The young traveler had no previous motorcycle experience before taking delivery of her Bantam from Arlington Cycle & Sports Ltd., B.S.A. distributors in Montreal, Canada.
Quoted from the brochure, “…Collins, a young journalist from Kent, with a taste for adventure, was working in Montreal, and felt she would like to see more of Canada and the United States – as economically as possible! At a motor-cycle show she saw a B.S.A. 125 c.c. ‘Bantam’ and immediately decided that this was the ideal method of transport for her trip across the wide open spaces – but for one snag – she couldn’t ride.
“However, learning to ride a ‘Bantam’ is so easy and Brenda soon mastered it…”
Collins’ Bantam, one of two models available in 1953, was the 125cc Two-Stroke Model D1 with a plunger spring frame. There was also a D1 with a rigid frame.
The machine was based on the same German DKW RT125 design from the ‘30s that was the starting point for Harley-Davidson’s late-‘40s S125, later known as the Hummer. Both companies, along with Russia’s MMZ, were given rights to produce the little two-stroke design as part of war reparations following World War II.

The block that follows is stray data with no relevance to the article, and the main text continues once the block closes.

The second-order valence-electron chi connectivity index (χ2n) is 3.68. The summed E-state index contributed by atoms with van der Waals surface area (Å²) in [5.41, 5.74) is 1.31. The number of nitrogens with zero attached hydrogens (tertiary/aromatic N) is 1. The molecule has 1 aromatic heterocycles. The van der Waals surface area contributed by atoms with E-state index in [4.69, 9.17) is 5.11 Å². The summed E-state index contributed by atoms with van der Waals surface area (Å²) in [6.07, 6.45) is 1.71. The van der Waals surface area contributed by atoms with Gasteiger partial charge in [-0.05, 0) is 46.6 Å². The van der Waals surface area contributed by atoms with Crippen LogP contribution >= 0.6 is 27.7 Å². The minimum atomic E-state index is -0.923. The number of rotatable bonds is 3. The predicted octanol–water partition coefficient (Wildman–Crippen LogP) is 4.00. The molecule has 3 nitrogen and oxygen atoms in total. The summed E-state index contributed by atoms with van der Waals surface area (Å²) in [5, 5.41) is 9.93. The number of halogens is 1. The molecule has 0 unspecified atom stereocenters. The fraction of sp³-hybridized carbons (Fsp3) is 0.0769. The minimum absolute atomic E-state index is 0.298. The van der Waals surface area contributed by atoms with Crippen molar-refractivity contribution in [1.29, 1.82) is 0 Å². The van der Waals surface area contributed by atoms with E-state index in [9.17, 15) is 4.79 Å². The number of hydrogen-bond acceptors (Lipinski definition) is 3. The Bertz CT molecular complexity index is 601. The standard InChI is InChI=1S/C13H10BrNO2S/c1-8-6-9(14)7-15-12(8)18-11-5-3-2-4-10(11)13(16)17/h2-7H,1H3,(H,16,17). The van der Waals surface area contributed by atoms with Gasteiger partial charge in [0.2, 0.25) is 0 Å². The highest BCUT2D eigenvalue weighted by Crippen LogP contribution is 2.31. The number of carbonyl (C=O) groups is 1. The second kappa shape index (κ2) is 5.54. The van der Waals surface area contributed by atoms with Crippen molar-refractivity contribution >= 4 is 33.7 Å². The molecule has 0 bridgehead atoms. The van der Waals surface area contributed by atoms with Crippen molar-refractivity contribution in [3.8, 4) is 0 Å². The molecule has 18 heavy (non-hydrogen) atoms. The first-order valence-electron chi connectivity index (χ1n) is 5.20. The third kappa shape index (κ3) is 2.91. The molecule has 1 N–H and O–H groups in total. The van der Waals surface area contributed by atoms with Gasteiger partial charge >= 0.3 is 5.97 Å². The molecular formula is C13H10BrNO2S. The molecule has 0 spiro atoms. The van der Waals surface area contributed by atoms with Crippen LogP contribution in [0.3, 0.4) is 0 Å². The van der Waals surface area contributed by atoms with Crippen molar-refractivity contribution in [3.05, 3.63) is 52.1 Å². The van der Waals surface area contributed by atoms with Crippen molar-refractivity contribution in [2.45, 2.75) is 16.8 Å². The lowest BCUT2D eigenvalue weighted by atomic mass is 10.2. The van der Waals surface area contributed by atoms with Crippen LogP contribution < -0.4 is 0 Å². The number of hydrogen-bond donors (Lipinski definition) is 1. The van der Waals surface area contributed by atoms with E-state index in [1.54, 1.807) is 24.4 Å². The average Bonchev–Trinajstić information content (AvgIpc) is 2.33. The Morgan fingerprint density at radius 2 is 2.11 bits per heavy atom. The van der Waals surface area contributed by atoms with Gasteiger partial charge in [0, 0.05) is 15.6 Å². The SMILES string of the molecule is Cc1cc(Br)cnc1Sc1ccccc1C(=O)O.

B.S.A.’s Bantam had a 123cc single-cylinder motor with a three-speed, unit construction gearbox. The fuel tank carried 13/4 gallons of gasoline and oil mix, brakes were 5” in diameter, and the Bantam had a dry weight of 183 pounds.
Leaving Montreal in August 1953, equipped with 100 lbs. of gear, including a portable typewriter, Collins headed west across Canada. She toured through Winnipeg, Manitoba; Regina, Saskatchewan; Calgary and Banff, Alberta; before crossing the Rocky Mountains to Vancouver, British Columbia. From Canada’s west coast, she rode down to San Francisco, Los Angeles and San Diego before traveling east to Tucson, Arizona; Houston; New Orleans and Jacksonville, Florida. Northward she stopped in Savannah, Georgia; Raleigh, North Carolina; Washington, DC; and New York, where she arrived in April 1954.
Says the brochure, “En route through Canada she took temporary jobs to supplement her $2 a day budget, wrote up her experiences for several magazines and papers and appeared on various radio programmes.
“In a test that would punish many a bigger motor-cycle the ‘Bantam’ gave her reliable and economical service under all the varied conditions she encountered on her trip.”
Collins’ actual saddle time on the Bantam was 90 days, and her average speed was 35 to 40 miles per hour. But that modest pace was enough to add up to more than 10,000 miles by the time she was through.
It’s proof that, as the brochure says, “You, too, can ‘Leave it to your B.S.A.’”